Forecast 2014: Gun Owners Worry About Enforcement Of Laws

, The Connecticut Law Tribune


Rachel Baird
Rachel Baird

Although debate over the sale, possession and use of firearms came to the forefront in the wake of the Sandy Hook Elementary shootings, attorneys involved with firearms law know that there were troubling issues even before December 2012. And the rights of gun owners will likely face further attacks in 2014.

Here's one such problem: For years, State Police officers in the Special Licensing and Firearms Unit have issued notices threatening people who are the subject of ex parte restraining orders with arrest for felony criminal possession of firearms — unless they immediately surrendered or transferred their firearms. (Such restraining orders are imposed by the courts in cases where one person may pose a danger to another – often in divorce and domestic violence situations.)

The threat of arrest was baseless as a matter of law. State and federal laws, in accord with the due process clause of the Fourteenth Amendment, require notice and opportunity to be heard on restraining orders before criminal liability attaches to the continued possession of firearms. Until the Connecticut legislature enacted Public Act 13-3 on April 4, 2013, no one took notice of this abuse of authority because it was easy enough for owners to retrieve their firearms from federal firearms licensees when the ex parte order was dissolved and no restraining order was entered.

But the expansion of the types of firearms defined as assault weapons under PA 13-3, and the prohibition of their transfer after April 4, has left more than one owner unable to reclaim his or her firearms. An assault weapon, once transferred to a federal firearms licensee, cannot be transferred back in Connecticut. So when owners who received the threatening notice could not retrieve their firearms after April 4, the long-standing State Police practice of unjustly threatening certain firearms owners with criminal liability for continued firearms possession was exposed.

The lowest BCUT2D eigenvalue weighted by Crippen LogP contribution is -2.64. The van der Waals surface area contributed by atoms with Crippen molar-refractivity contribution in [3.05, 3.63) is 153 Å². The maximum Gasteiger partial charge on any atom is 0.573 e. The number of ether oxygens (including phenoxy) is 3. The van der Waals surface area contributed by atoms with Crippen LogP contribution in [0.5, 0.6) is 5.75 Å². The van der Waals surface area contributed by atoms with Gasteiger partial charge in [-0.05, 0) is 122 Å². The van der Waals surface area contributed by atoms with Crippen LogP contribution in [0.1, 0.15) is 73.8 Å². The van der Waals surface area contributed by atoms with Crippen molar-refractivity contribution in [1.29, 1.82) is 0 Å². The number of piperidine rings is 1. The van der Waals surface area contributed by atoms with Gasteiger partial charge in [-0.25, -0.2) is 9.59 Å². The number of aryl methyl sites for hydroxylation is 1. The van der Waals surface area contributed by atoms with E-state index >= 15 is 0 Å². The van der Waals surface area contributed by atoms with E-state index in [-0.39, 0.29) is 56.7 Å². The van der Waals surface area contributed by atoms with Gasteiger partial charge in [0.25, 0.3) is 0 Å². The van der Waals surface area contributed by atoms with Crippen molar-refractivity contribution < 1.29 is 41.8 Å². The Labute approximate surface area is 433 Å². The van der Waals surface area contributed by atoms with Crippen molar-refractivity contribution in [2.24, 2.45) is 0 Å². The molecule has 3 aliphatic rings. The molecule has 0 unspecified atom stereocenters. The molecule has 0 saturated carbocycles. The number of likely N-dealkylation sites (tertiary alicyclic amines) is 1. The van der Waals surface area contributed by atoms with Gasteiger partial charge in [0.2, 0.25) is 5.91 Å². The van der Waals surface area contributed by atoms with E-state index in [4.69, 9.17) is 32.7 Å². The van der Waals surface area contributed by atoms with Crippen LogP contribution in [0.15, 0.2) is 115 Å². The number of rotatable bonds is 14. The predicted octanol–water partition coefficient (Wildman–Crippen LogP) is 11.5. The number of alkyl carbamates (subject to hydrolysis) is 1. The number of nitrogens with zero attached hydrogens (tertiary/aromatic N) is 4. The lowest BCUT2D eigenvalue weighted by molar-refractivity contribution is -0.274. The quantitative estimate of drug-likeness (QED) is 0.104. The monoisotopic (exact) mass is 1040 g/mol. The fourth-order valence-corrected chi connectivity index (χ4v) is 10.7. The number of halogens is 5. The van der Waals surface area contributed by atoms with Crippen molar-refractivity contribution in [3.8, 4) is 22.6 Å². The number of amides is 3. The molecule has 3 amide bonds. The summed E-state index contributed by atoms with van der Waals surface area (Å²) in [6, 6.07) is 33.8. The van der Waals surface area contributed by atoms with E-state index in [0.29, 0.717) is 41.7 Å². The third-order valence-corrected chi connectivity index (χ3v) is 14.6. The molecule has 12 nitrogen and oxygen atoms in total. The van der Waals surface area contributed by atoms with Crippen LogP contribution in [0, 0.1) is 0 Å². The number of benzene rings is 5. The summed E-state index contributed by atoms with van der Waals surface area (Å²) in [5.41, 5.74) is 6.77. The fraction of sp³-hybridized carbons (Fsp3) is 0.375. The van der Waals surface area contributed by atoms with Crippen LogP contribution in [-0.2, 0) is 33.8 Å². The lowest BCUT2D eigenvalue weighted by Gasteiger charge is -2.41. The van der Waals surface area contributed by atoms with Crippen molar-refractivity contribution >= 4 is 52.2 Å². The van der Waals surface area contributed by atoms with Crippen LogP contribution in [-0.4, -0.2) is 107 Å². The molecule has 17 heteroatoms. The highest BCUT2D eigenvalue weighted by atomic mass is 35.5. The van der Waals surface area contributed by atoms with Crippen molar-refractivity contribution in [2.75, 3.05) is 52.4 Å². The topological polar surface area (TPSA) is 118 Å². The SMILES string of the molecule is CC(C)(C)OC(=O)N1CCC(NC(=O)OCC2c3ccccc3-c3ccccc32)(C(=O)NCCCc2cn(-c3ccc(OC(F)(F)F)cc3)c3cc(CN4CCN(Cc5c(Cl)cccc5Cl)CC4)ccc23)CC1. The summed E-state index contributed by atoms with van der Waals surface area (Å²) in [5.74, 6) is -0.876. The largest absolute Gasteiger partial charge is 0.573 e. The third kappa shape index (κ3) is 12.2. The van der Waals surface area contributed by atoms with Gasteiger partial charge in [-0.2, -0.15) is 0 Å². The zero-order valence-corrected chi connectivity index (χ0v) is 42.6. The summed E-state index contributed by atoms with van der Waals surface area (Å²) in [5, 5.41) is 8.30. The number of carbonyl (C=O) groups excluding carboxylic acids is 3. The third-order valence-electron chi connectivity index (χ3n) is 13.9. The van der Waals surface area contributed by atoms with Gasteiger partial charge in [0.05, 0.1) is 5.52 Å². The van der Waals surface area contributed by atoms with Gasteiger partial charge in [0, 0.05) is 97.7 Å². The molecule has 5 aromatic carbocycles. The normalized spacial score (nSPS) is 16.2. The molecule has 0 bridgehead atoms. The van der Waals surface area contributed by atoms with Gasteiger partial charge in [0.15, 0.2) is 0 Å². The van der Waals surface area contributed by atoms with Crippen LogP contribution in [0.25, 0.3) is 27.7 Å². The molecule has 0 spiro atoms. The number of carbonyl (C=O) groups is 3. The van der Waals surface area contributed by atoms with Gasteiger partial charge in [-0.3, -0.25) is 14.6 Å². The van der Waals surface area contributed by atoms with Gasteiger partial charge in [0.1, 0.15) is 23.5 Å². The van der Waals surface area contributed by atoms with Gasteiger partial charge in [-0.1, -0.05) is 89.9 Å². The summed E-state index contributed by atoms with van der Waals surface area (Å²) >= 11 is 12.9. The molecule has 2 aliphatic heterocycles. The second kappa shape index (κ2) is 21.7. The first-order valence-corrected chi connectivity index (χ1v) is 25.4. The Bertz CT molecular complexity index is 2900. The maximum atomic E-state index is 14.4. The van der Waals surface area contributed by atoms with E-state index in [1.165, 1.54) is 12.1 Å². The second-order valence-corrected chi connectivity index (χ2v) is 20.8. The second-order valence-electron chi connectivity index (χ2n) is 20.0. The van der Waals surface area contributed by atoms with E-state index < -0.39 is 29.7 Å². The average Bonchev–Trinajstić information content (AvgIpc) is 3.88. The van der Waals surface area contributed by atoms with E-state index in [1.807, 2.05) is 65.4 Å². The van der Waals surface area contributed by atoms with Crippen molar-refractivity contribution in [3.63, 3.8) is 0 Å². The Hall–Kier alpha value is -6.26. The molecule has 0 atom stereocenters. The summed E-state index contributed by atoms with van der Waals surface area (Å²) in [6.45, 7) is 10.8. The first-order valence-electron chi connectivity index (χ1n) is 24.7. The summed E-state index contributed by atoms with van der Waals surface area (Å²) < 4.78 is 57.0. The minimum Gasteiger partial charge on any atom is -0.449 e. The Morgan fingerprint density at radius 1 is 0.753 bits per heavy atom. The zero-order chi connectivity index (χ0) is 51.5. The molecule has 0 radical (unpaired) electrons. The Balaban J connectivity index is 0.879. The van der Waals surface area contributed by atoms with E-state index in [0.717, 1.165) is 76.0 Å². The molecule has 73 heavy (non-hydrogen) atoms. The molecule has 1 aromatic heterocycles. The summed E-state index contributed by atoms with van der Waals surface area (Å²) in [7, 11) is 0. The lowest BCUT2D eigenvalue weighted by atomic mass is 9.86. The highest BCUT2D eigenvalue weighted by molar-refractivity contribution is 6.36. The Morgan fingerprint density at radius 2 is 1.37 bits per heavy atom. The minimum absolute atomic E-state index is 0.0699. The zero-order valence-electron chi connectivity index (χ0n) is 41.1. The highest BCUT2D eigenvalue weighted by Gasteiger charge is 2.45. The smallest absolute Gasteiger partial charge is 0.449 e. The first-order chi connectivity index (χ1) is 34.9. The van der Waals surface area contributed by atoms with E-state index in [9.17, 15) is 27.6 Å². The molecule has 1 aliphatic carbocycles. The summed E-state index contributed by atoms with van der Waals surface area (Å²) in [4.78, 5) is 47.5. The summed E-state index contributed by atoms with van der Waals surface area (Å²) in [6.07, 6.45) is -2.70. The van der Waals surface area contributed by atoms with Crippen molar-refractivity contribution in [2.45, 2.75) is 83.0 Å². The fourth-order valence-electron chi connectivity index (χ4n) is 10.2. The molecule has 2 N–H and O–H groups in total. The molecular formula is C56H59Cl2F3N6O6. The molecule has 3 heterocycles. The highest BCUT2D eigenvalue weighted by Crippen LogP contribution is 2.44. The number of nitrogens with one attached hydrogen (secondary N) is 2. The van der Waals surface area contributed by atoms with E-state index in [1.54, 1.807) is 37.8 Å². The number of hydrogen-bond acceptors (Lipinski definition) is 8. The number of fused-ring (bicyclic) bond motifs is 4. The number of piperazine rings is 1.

The chaos in the Firearms Unit will become even more apparent after Jan. 1, 2014, and doubtless be attributed by apologists to the burdens placed upon State Police in implementing complex new laws. But the new statutes have simply exposed what any attorney with a firearms practice in Connecticut has known for years: the Firearms Unit does not know the law, and holds local police departments, the legislature, courts, and ultimately firearms owners at its mercy because few have the courage and confidence in their own knowledge of the law to question State Police about firearms matters.

Put simply, a transfer of property executed under threat of unlawful arrest and prosecution by a sworn law enforcement officer is not a lawful transfer. If the property were anything other than firearms, the dispossession of private property by state-sponsored extortion simply would not be tolerated.

For now, the Firearms Unit has grudgingly modified its unlawful, misleading notice. The document now includes, as a basis for the threat of arrest, a check mark placed by the court on the ex parte order requiring the surrender or transfer of firearms.

But the Department of Emergency Services and Public Protection, which oversees the State Police, is still wrong. Under the law there is no such criminal liability for failure to surrender or transfer firearms under an ex parte order. The matter is civil. And so any threat of arrest constitutes an abuse of authority. The courts participate in this abuse by using an ex parte order judicial form that allows judges to deprive firearms owners of property, sometimes permanently, with no notice or opportunity for hearing.

Assault Weapons Ban

One day a firearm is not an assault weapon, the next day it is. This past spring, firearms became assault weapons because they were specifically and arbitrarily named as such in state law or because they have certain characteristics. Whether by name or characteristics, if a firearm is defined as an assault weapon, it is subject to prohibitions on transfer and possession and must be registered before Jan. 1, 2014.

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